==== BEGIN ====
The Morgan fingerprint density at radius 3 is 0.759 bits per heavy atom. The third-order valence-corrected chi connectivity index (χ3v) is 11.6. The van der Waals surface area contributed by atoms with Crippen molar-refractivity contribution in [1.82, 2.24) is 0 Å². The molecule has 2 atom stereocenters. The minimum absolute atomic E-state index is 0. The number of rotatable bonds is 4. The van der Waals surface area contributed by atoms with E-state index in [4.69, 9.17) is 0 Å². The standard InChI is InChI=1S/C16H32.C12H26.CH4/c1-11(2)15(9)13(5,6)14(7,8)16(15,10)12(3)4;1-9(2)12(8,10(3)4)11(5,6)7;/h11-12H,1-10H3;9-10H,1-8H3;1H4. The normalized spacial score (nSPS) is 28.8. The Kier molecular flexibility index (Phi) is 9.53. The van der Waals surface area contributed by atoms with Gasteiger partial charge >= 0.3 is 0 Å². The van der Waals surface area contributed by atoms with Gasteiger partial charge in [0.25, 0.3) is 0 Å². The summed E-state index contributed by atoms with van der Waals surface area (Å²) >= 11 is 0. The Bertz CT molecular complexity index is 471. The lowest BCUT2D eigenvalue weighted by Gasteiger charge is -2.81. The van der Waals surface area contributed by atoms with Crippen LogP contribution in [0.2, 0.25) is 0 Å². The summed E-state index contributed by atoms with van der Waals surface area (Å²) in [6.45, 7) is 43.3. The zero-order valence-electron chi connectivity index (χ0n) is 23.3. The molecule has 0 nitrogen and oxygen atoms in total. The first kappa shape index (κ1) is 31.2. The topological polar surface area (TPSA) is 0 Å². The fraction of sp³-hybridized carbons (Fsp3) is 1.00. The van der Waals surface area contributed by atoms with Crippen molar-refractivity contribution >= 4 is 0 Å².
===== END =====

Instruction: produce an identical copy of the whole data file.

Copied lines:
The Morgan fingerprint density at radius 3 is 0.759 bits per heavy atom. The third-order valence-corrected chi connectivity index (χ3v) is 11.6. The van der Waals surface area contributed by atoms with Crippen molar-refractivity contribution in [1.82, 2.24) is 0 Å². The molecule has 2 atom stereocenters. The minimum absolute atomic E-state index is 0. The number of rotatable bonds is 4. The van der Waals surface area contributed by atoms with E-state index in [4.69, 9.17) is 0 Å². The standard InChI is InChI=1S/C16H32.C12H26.CH4/c1-11(2)15(9)13(5,6)14(7,8)16(15,10)12(3)4;1-9(2)12(8,10(3)4)11(5,6)7;/h11-12H,1-10H3;9-10H,1-8H3;1H4. The normalized spacial score (nSPS) is 28.8. The Kier molecular flexibility index (Phi) is 9.53. The van der Waals surface area contributed by atoms with Gasteiger partial charge >= 0.3 is 0 Å². The van der Waals surface area contributed by atoms with Gasteiger partial charge in [0.25, 0.3) is 0 Å². The summed E-state index contributed by atoms with van der Waals surface area (Å²) >= 11 is 0. The Bertz CT molecular complexity index is 471. The lowest BCUT2D eigenvalue weighted by Gasteiger charge is -2.81. The van der Waals surface area contributed by atoms with Crippen LogP contribution in [0.2, 0.25) is 0 Å². The summed E-state index contributed by atoms with van der Waals surface area (Å²) in [6.45, 7) is 43.3. The zero-order valence-electron chi connectivity index (χ0n) is 23.3. The molecule has 0 nitrogen and oxygen atoms in total. The first kappa shape index (κ1) is 31.2. The topological polar surface area (TPSA) is 0 Å². The fraction of sp³-hybridized carbons (Fsp3) is 1.00. The van der Waals surface area contributed by atoms with Crippen molar-refractivity contribution >= 4 is 0 Å².